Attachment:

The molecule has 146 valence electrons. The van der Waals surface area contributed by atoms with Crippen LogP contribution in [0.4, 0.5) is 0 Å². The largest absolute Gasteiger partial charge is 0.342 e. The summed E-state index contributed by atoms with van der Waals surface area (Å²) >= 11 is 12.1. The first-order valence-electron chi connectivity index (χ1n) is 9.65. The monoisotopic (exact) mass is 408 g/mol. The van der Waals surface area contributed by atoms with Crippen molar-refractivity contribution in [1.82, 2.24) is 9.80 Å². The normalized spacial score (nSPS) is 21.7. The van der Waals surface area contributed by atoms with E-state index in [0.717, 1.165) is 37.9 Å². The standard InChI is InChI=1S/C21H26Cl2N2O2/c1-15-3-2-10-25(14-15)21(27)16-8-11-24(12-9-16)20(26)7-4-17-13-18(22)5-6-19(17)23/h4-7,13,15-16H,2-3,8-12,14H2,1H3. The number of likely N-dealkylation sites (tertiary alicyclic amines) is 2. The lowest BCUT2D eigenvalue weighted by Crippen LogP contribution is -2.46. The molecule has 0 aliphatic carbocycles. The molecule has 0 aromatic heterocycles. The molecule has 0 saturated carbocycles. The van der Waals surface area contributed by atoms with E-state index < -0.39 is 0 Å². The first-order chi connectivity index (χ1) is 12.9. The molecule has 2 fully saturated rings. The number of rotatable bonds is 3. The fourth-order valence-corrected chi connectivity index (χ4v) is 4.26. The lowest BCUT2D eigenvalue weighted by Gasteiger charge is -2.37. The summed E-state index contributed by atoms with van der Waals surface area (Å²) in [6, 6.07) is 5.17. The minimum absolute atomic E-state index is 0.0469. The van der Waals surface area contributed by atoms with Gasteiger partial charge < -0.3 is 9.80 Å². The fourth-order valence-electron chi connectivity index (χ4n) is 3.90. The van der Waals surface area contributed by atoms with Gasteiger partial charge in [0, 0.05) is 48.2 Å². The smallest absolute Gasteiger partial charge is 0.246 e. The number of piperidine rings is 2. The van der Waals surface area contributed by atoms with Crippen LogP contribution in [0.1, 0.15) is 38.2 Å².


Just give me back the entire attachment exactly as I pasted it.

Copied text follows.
The molecule has 146 valence electrons. The van der Waals surface area contributed by atoms with Crippen LogP contribution in [0.4, 0.5) is 0 Å². The largest absolute Gasteiger partial charge is 0.342 e. The summed E-state index contributed by atoms with van der Waals surface area (Å²) >= 11 is 12.1. The first-order valence-electron chi connectivity index (χ1n) is 9.65. The monoisotopic (exact) mass is 408 g/mol. The van der Waals surface area contributed by atoms with Crippen molar-refractivity contribution in [1.82, 2.24) is 9.80 Å². The normalized spacial score (nSPS) is 21.7. The van der Waals surface area contributed by atoms with E-state index in [0.717, 1.165) is 37.9 Å². The standard InChI is InChI=1S/C21H26Cl2N2O2/c1-15-3-2-10-25(14-15)21(27)16-8-11-24(12-9-16)20(26)7-4-17-13-18(22)5-6-19(17)23/h4-7,13,15-16H,2-3,8-12,14H2,1H3. The number of likely N-dealkylation sites (tertiary alicyclic amines) is 2. The lowest BCUT2D eigenvalue weighted by Crippen LogP contribution is -2.46. The molecule has 0 aliphatic carbocycles. The molecule has 0 aromatic heterocycles. The molecule has 0 saturated carbocycles. The van der Waals surface area contributed by atoms with E-state index < -0.39 is 0 Å². The first-order chi connectivity index (χ1) is 12.9. The molecule has 2 fully saturated rings. The number of rotatable bonds is 3. The fourth-order valence-corrected chi connectivity index (χ4v) is 4.26. The lowest BCUT2D eigenvalue weighted by Gasteiger charge is -2.37. The summed E-state index contributed by atoms with van der Waals surface area (Å²) in [6, 6.07) is 5.17. The minimum absolute atomic E-state index is 0.0469. The van der Waals surface area contributed by atoms with Gasteiger partial charge < -0.3 is 9.80 Å². The fourth-order valence-electron chi connectivity index (χ4n) is 3.90. The van der Waals surface area contributed by atoms with Gasteiger partial charge in [0, 0.05) is 48.2 Å². The smallest absolute Gasteiger partial charge is 0.246 e. The number of piperidine rings is 2. The van der Waals surface area contributed by atoms with Crippen LogP contribution in [0.1, 0.15) is 38.2 Å².